Intra and Interorganizational Paradoxes
by Charles Hofacker
and Actionable Solutions in Product-Service Networks, Special issue of Industrial Marketing Management; Deadline 31 Jan 2021
Industrial Marketing Management
Call for Papers
Intra and interorganizational paradoxes and actionable solutions in product-service networks
Deadline for submission: January 31st, 2021
Overview and Purpose
Service-dominant logic (cf. Skålén et al., 2014; Vargo & Lusch, 2004; Vargo & Lusch, 2015; Vargo & Lusch, 2017) and servitization (cf. Howard, Tim, & Palie, 2013; Howard et al., 2014; Rabetino, Kohtamäki, & Gebauer, 2017; Raddats et al., 2019) are increasingly pervasive forces in product-service networks. A growing number of industrial firms, which have traditionally had product-driven strategies and value propositions, are going through an evolution in their core logics and business paradigms, with the consequential enhancement of their service value propositions. At the same time, firms are embedded in intra- and inter-organizational networks and ecosystems that exhibit instrumental influence on the way in which firms execute their marketing strategies and conduct business operations (Shipilov & Gawer, 2020). Exchange relationships are at the center of service-dominant logic (Vargo & Lusch, 2004), and servitization, which entails multi-layered and wide-ranging collaboration activities with a multitude of suppliers, partners, and customers in product-service networks (Bastl et al., 2012; Jaakkola & Hakanen, 2013; Windahl & Lakemond, 2006). When combined, these result in intra- and inter-organizational tensions, dilemmas, and inconsistencies (Martinez et al., 2010; Reim, Sjödin, & Parida, 2019) that need to be resolved, and actionable solutions proposed, to ensure the success of servitization efforts in industrial markets.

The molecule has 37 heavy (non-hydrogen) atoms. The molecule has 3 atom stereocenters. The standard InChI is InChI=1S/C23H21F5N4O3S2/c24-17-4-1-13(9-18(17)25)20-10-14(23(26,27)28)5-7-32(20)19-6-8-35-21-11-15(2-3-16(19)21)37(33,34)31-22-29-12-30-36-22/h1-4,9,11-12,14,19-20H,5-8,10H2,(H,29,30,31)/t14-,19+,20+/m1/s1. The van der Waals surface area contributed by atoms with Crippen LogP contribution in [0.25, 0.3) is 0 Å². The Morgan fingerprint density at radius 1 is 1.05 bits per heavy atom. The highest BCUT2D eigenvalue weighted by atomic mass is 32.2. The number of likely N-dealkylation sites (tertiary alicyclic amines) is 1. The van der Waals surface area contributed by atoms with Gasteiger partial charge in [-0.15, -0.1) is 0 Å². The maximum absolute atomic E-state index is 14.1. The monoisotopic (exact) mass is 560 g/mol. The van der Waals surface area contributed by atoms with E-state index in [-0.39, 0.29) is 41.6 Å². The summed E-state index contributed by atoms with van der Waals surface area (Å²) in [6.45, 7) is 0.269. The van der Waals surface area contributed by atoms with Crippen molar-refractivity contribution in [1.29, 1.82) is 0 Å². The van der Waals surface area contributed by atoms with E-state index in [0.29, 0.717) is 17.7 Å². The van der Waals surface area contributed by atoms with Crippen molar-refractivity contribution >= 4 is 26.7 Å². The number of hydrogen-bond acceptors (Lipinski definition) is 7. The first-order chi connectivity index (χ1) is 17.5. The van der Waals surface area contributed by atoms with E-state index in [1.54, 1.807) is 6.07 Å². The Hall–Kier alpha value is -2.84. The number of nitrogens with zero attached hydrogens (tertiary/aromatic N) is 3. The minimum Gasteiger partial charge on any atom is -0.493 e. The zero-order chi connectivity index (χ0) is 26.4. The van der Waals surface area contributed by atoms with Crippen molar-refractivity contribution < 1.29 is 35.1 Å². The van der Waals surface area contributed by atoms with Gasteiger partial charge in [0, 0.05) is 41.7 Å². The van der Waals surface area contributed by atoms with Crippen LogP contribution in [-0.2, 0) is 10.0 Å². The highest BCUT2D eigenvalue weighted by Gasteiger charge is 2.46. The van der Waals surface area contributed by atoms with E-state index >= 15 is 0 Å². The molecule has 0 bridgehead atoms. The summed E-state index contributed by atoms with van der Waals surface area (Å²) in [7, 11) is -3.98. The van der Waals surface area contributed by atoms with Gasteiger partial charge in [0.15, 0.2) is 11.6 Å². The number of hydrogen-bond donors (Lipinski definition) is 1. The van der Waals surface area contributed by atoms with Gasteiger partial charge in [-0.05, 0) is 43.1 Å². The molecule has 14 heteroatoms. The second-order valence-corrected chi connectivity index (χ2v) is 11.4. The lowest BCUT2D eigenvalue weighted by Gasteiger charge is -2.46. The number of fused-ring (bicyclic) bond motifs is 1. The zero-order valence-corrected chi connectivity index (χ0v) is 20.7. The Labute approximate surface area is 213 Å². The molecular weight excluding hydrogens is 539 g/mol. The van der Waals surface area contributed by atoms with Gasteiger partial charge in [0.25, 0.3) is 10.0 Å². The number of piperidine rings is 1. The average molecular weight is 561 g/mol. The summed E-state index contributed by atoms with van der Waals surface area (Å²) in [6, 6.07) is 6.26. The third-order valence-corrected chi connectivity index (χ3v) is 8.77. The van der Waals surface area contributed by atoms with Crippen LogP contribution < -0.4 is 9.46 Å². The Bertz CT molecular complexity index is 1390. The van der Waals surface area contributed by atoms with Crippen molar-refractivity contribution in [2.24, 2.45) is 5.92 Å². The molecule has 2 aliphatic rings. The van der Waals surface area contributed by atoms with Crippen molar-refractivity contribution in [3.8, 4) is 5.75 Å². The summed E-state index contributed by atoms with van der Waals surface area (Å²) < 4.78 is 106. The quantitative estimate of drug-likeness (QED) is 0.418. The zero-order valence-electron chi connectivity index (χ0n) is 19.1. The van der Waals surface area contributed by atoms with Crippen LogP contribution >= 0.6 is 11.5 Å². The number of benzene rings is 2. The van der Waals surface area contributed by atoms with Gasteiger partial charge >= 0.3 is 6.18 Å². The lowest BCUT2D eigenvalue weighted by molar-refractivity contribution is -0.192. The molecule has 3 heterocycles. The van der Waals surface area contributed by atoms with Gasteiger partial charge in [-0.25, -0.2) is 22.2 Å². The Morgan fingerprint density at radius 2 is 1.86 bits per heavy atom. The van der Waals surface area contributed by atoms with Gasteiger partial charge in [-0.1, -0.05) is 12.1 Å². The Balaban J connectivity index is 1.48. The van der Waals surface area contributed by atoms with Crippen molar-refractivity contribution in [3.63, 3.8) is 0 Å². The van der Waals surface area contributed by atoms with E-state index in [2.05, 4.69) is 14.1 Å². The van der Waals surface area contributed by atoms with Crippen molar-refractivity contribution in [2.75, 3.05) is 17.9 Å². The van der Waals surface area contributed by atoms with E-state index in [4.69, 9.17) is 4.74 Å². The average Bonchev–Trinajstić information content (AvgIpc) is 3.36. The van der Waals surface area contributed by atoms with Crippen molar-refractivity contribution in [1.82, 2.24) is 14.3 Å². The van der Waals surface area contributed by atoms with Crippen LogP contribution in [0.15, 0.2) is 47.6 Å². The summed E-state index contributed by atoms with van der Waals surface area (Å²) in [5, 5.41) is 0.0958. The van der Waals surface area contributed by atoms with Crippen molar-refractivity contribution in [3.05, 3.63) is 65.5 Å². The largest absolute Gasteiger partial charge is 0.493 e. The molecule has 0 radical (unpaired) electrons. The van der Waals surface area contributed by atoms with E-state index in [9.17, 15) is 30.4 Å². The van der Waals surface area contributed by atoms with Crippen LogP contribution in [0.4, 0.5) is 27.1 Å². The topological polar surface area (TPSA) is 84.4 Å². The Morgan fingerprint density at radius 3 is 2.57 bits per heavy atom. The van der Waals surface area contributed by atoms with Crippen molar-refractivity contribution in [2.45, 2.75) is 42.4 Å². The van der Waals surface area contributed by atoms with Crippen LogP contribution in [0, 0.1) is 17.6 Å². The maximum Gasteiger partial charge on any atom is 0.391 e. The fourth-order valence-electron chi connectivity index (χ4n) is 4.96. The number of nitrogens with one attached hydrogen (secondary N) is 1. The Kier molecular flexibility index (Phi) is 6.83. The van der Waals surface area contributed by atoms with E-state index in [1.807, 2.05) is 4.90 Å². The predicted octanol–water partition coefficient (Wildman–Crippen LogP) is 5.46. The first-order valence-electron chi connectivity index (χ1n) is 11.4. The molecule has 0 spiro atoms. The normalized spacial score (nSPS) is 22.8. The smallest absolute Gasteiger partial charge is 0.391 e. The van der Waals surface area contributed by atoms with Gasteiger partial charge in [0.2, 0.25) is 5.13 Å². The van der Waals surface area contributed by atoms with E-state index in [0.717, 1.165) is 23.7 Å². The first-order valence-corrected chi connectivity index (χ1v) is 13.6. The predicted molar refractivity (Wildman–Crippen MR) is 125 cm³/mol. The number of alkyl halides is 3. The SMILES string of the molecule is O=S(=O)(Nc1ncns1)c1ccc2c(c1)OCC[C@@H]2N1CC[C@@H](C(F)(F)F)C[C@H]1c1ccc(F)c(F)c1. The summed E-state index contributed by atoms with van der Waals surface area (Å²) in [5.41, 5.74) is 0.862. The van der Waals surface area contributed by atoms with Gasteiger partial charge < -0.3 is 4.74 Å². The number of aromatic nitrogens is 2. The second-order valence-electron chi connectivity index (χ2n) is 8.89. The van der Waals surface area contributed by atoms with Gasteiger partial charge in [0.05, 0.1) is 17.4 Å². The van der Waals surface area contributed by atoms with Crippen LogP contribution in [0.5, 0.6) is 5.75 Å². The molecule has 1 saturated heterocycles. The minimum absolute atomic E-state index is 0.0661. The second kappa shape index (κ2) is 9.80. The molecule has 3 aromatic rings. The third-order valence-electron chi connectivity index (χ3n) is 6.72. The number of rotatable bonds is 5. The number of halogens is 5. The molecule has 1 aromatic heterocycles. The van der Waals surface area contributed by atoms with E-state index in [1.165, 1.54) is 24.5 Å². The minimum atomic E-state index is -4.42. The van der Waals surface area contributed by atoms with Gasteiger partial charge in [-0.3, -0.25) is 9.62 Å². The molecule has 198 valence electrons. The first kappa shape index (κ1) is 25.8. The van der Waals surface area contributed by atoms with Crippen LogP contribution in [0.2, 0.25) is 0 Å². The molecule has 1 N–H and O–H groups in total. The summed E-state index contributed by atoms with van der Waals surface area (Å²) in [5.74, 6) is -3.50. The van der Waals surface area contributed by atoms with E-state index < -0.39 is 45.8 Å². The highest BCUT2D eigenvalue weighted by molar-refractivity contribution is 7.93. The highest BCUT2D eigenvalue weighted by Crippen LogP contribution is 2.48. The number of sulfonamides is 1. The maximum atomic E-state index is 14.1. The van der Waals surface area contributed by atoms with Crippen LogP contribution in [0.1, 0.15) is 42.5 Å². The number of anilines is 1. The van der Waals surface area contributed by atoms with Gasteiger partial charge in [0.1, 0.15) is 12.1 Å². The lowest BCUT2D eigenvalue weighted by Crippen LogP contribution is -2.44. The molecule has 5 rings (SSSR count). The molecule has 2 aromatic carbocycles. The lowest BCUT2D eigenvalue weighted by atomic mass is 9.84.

Previous research acknowledged that firms undergoing the servitization process and operating in product-service networks face significant complexities. For example, Neely (2008) identi?es a so-called ‘servitization paradox,’ which suggests that, despite growing revenues, servitizing ?rms often bring less pro?t than manufacturing ?rms that do not extend their activities into service. Moreover, internal and external business processes become more complex due to servitization tensions related to learning, belonging, performing, and organizing, which are likely to become increasingly salient in product-service networks (Smith & Lewis, 2011). Such an enhanced complexity of business processes, along with increased interdependencies between business actors in product-service networks, amplifies collaboration vs. competition (Bengtsson, Raza-Ullah, & Vanyushyn, 2016) and exploration vs. exploitation dilemmas faced by servitizing firms(Dawson et al., 2014; Stadler, Rajwani, & Karaba, 2014; Tu, 2010). This is especially evident during the daunting servitization journey (Alghisi & Saccani, 2015), but as yet, these complexities and interdependencies are not well understood.